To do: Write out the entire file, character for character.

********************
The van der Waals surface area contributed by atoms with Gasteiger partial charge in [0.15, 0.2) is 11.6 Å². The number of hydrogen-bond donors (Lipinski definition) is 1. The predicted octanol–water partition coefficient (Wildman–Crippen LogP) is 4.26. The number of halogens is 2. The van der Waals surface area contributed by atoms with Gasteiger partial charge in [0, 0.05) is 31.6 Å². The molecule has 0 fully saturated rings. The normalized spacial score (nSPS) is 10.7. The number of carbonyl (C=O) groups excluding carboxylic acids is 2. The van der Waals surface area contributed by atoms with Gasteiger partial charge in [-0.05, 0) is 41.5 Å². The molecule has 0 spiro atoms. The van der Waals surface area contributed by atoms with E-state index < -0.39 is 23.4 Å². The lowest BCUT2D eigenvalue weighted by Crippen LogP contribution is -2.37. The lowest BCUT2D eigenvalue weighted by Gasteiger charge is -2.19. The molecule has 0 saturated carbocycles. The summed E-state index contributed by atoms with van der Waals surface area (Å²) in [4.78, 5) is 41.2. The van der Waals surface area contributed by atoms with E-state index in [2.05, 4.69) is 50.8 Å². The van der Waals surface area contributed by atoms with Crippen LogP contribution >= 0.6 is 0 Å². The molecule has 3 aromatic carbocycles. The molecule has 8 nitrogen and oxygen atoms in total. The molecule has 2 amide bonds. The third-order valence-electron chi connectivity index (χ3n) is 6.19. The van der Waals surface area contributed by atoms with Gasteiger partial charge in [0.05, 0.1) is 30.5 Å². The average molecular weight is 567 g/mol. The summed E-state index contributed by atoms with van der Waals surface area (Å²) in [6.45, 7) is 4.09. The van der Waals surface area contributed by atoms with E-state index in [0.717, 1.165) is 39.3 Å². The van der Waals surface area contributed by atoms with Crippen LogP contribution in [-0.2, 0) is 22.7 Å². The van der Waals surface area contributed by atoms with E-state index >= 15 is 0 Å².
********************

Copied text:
The van der Waals surface area contributed by atoms with Gasteiger partial charge in [0.15, 0.2) is 11.6 Å². The number of hydrogen-bond donors (Lipinski definition) is 1. The predicted octanol–water partition coefficient (Wildman–Crippen LogP) is 4.26. The number of halogens is 2. The van der Waals surface area contributed by atoms with Gasteiger partial charge in [0, 0.05) is 31.6 Å². The molecule has 0 fully saturated rings. The normalized spacial score (nSPS) is 10.7. The number of carbonyl (C=O) groups excluding carboxylic acids is 2. The van der Waals surface area contributed by atoms with Gasteiger partial charge in [-0.05, 0) is 41.5 Å². The molecule has 0 spiro atoms. The van der Waals surface area contributed by atoms with E-state index < -0.39 is 23.4 Å². The lowest BCUT2D eigenvalue weighted by Crippen LogP contribution is -2.37. The lowest BCUT2D eigenvalue weighted by Gasteiger charge is -2.19. The molecule has 0 saturated carbocycles. The summed E-state index contributed by atoms with van der Waals surface area (Å²) in [4.78, 5) is 41.2. The van der Waals surface area contributed by atoms with E-state index in [2.05, 4.69) is 50.8 Å². The van der Waals surface area contributed by atoms with Crippen LogP contribution >= 0.6 is 0 Å². The molecule has 3 aromatic carbocycles. The molecule has 8 nitrogen and oxygen atoms in total. The molecule has 2 amide bonds. The third-order valence-electron chi connectivity index (χ3n) is 6.19. The van der Waals surface area contributed by atoms with Gasteiger partial charge in [0.05, 0.1) is 30.5 Å². The average molecular weight is 567 g/mol. The summed E-state index contributed by atoms with van der Waals surface area (Å²) in [6.45, 7) is 4.09. The van der Waals surface area contributed by atoms with E-state index in [0.717, 1.165) is 39.3 Å². The van der Waals surface area contributed by atoms with Crippen LogP contribution in [-0.2, 0) is 22.7 Å². The van der Waals surface area contributed by atoms with E-state index >= 15 is 0 Å².